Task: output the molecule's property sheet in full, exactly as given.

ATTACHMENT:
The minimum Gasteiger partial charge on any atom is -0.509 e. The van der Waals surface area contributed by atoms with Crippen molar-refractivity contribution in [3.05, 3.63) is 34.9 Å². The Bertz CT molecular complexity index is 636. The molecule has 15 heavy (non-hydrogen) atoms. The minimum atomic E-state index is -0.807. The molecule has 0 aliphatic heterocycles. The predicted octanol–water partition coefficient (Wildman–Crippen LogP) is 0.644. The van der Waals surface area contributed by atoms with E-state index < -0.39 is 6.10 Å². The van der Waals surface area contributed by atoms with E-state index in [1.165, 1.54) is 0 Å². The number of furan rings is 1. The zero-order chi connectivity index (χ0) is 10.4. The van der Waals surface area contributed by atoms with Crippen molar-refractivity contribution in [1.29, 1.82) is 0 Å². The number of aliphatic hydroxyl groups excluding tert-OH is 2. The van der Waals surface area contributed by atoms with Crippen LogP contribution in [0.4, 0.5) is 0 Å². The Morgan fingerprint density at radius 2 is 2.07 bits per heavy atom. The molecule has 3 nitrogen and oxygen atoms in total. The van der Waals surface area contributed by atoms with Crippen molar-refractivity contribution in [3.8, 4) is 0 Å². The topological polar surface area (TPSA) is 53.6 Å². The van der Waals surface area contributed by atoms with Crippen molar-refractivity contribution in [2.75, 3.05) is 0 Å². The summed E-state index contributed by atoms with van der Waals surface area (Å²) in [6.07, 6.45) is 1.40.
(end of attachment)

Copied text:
The minimum Gasteiger partial charge on any atom is -0.509 e. The van der Waals surface area contributed by atoms with Crippen molar-refractivity contribution in [3.05, 3.63) is 34.9 Å². The Bertz CT molecular complexity index is 636. The molecule has 15 heavy (non-hydrogen) atoms. The minimum atomic E-state index is -0.807. The molecule has 0 aliphatic heterocycles. The predicted octanol–water partition coefficient (Wildman–Crippen LogP) is 0.644. The van der Waals surface area contributed by atoms with E-state index < -0.39 is 6.10 Å². The van der Waals surface area contributed by atoms with E-state index in [1.165, 1.54) is 0 Å². The number of furan rings is 1. The zero-order chi connectivity index (χ0) is 10.4. The van der Waals surface area contributed by atoms with Crippen molar-refractivity contribution in [1.29, 1.82) is 0 Å². The number of aliphatic hydroxyl groups excluding tert-OH is 2. The van der Waals surface area contributed by atoms with Crippen LogP contribution in [0.4, 0.5) is 0 Å². The Morgan fingerprint density at radius 2 is 2.07 bits per heavy atom. The molecule has 3 nitrogen and oxygen atoms in total. The van der Waals surface area contributed by atoms with Crippen molar-refractivity contribution in [3.8, 4) is 0 Å². The topological polar surface area (TPSA) is 53.6 Å². The van der Waals surface area contributed by atoms with Crippen molar-refractivity contribution in [2.75, 3.05) is 0 Å². The summed E-state index contributed by atoms with van der Waals surface area (Å²) in [6.07, 6.45) is 1.40.